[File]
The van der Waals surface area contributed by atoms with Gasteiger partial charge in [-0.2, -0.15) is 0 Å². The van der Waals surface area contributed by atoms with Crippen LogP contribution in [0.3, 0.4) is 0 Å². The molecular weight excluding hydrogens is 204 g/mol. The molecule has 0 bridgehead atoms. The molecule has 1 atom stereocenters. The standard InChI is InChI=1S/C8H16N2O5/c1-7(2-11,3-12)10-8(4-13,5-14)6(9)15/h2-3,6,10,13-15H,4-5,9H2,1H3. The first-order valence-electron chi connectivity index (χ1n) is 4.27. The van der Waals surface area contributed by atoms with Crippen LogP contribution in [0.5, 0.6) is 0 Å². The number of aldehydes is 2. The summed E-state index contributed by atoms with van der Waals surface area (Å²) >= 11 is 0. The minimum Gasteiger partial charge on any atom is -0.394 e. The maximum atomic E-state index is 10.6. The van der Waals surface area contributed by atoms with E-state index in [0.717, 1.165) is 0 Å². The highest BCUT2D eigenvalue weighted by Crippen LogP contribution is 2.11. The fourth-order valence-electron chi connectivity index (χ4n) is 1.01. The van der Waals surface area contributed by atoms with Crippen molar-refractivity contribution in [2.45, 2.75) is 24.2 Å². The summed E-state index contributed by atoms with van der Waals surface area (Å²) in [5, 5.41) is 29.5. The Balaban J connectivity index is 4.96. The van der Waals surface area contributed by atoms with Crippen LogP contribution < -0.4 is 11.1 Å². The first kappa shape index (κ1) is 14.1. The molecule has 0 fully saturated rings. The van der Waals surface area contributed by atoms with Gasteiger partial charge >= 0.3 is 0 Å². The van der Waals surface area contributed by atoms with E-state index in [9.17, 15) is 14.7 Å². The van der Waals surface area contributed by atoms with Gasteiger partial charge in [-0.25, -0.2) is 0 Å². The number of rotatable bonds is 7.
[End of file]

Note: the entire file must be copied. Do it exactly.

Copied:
The van der Waals surface area contributed by atoms with Gasteiger partial charge in [-0.2, -0.15) is 0 Å². The van der Waals surface area contributed by atoms with Crippen LogP contribution in [0.3, 0.4) is 0 Å². The molecular weight excluding hydrogens is 204 g/mol. The molecule has 0 bridgehead atoms. The molecule has 1 atom stereocenters. The standard InChI is InChI=1S/C8H16N2O5/c1-7(2-11,3-12)10-8(4-13,5-14)6(9)15/h2-3,6,10,13-15H,4-5,9H2,1H3. The first-order valence-electron chi connectivity index (χ1n) is 4.27. The van der Waals surface area contributed by atoms with Crippen LogP contribution in [0.5, 0.6) is 0 Å². The number of aldehydes is 2. The summed E-state index contributed by atoms with van der Waals surface area (Å²) >= 11 is 0. The minimum Gasteiger partial charge on any atom is -0.394 e. The maximum atomic E-state index is 10.6. The van der Waals surface area contributed by atoms with E-state index in [0.717, 1.165) is 0 Å². The highest BCUT2D eigenvalue weighted by Crippen LogP contribution is 2.11. The fourth-order valence-electron chi connectivity index (χ4n) is 1.01. The van der Waals surface area contributed by atoms with Crippen molar-refractivity contribution in [2.45, 2.75) is 24.2 Å². The summed E-state index contributed by atoms with van der Waals surface area (Å²) in [5, 5.41) is 29.5. The Balaban J connectivity index is 4.96. The van der Waals surface area contributed by atoms with Crippen LogP contribution < -0.4 is 11.1 Å². The first kappa shape index (κ1) is 14.1. The molecule has 0 fully saturated rings. The van der Waals surface area contributed by atoms with Gasteiger partial charge >= 0.3 is 0 Å². The van der Waals surface area contributed by atoms with E-state index in [9.17, 15) is 14.7 Å². The van der Waals surface area contributed by atoms with Gasteiger partial charge in [-0.25, -0.2) is 0 Å². The number of rotatable bonds is 7.